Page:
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Books on Serbia


Key Economic Data
  2003 2002 2001 Ranking(2003)
Millions of US $
GNI per capita
 US $ 106
Ranking is given out of 208 nations - (data from the World Bank)

Update No: 116 - (25/01/07)

Radicals take victory in Serbia's elections 
The party that won the most votes in Serbia's elections is staunchly anti-Western, has counted Slobodan Milosevic and Saddam Hussein among its allies, and wants to go to war over the breakaway province of Kosovo.
Many in the West had feared the ultranationalist Radicals would come out on top in the parliamentary vote, but their stronger-than-expected performance shows how Serbia is having trouble moving beyond the bloody legacy of its late autocrat Milosevic.
The ultra-nationalist Serbian Radical Party was backed by the largest share of the electorate at general elections on January 21st, 28.7%. According to the results issued by the NGO Centre for Free Elections and Democracy (CeSID), the Serbian Radical Party won 81 seats, followed by President Tadic's Democratic Party (64), PM Kostunica's Democratic Party of Serbia (47), G-17 Plus (19), SPS (16) and LDP (15).

Complex negotiations ahead
There is no big surprise that the ultra-nationalists did well; they were expected to do even better. Dragoljub Zarkovic, commentator for the influential daily Politika, said it might take months of political wrangling before a new governing coalition is formed. 
No party has a majority to form the next government alone, but any may try to woo Prime Minister Vojislav Kostunica into coalition - perhaps by offering him the premiership.
The pro-Western Democrats, who were second in the polls and won 64 seats, would also need the support of Kostunica and his third-place Populist Coalition to form a government, but don't want him to retain the top job. They are hoping Kostunica can be convinced that joining their camp is the only way to prevent Serbia from plunging back into international isolation.
Kostunica, long known as a masterful political operator, who defeated Milosevic in October 2000, appears to be relishing his role as kingmaker and throughout the campaign kept open the possibility of aligning himself with either side.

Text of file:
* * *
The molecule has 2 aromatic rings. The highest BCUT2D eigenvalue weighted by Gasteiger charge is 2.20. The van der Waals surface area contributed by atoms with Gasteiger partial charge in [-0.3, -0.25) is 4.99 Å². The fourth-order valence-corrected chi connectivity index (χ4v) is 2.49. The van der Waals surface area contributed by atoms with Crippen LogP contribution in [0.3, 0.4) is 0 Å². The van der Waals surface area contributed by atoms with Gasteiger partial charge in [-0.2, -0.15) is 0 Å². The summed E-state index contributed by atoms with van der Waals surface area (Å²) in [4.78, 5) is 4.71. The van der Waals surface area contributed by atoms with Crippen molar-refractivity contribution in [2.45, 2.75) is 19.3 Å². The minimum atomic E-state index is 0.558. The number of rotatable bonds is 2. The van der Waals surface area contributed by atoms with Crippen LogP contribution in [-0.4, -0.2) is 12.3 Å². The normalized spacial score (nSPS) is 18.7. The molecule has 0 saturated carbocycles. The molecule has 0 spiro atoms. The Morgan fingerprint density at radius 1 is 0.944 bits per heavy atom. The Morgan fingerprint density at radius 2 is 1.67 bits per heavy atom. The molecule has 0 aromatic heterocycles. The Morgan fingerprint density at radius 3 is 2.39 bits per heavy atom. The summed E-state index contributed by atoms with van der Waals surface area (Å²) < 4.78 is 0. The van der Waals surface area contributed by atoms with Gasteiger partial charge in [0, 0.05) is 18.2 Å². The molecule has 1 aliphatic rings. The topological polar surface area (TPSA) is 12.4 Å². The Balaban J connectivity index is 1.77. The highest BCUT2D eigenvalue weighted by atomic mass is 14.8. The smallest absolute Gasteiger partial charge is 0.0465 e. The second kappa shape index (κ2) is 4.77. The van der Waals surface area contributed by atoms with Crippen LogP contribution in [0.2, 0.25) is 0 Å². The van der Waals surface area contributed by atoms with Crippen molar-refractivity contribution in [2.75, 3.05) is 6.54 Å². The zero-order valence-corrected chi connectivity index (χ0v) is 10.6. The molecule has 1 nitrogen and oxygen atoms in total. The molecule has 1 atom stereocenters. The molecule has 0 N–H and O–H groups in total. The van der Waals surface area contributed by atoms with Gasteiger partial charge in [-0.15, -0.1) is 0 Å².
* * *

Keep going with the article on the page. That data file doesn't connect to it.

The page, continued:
Tadic's democrats and Kostunica's DSS are archrivals in the so-called "democratic bloc" and there are strong animosities towards each other in both parties' ranks. The Radicals, whose leader Vojislav Seselj is standing trial before the Hague-based International Criminal Tribunal for Former Yugoslavia (ICTY) has been for years the strongest single party, but are unlikely to come to power because no parties of the "democratic bloc" want to enter a coalition with them.
Deputy President of the Serbian Radical Party, Tomislav Nikolic standing in for Seselj, admitted that, although the Radicals had won the elections by garnering most votes and seats, his party would not be able to form the new government.
Democratic Party leader Boris Tadic said his party would enter negotiations with potential coalition partners for the new government with a request to be allotted the Prime Minister's office. Tadic added the negotiations were going to be very difficult. 
The incumbent PM Kostunica announced that his DSS would come out with a platform for negotiations over the new government after consultations are held within the party. He refused to answer whether his party is prepared to form a coalition with the Radicals, in which case those two parties would hold 126 out of 250 parliamentary seats.
Pursuant to the regulations, the State Election Commission came up with the final results on January 25th, marking the start of a one-month deadline for constitution of the new parliament's composition and a three-month deadline for forming the Cabinet.
CeSID executive director Zoran Lucic said the Radicals and Socialists squeezed out the maximum number of votes out of their electorate. "The numbers tells us that nothing has changed in Serbia since 2003," he added.

Pitch of the Radicals
The Radicals, who ruled Serbia together with Milosevic and were his iron fist during his Bosnian, Croatian and Kosovo war campaigns in the 1990s, refuse to go away with their 81 seats in Serbia's 250-seat parliament.
The deputy Radical leader, Tomislav Nikolic, said Serbian President Boris Tadic, also the president of the Democrats, should offer "our strongest party" a mandate to form a government. "But, I know he won't do it," Nikolic said, predicting new elections by the end of the year because "the so-called Democrats cannot agree on anything, let alone the new government."
"And, after the new vote we'll be even stronger," Nikolic said, appealing to Radical supporters to "have patience because we'll soon be ruling Serbia."
The Radicals' pre-election platform was drafted by their leader Seselj, even while he is awaiting a trial at the U.N. war crimes tribunal in The Hague, Netherlands.
It called for using force to block Kosovo from becoming independent under a U.N.-backed plan, giving up attempts to join the European Union, establishing "brotherly" ties with Russia, and keeping alive Milosevic's dream of uniting all Serbs in the Balkans into a single country.
In the vote, the Radicals won the most votes in almost all Serbian constituencies, including the capital Belgrade, which had been a traditional pro-Democratic Party stronghold.
The Radicals' supporters were active in paramilitary units in Croatia, Bosnia and Kosovo, and are widely blamed for launching campaigns that wiped out non-Serbs near the border regions. Seselj rallied volunteers for an armed rebellion by Serbs against Croatia's secession from Yugoslavia and threatened to scoop out the eyes of Croats with a rusty spoon. He later claimed the remark was a joke.
During their alliance with Milosevic, the Radicals constantly attacked the United States and "internal enemies" - such as opposition officials - who allegedly supported U.S. policies.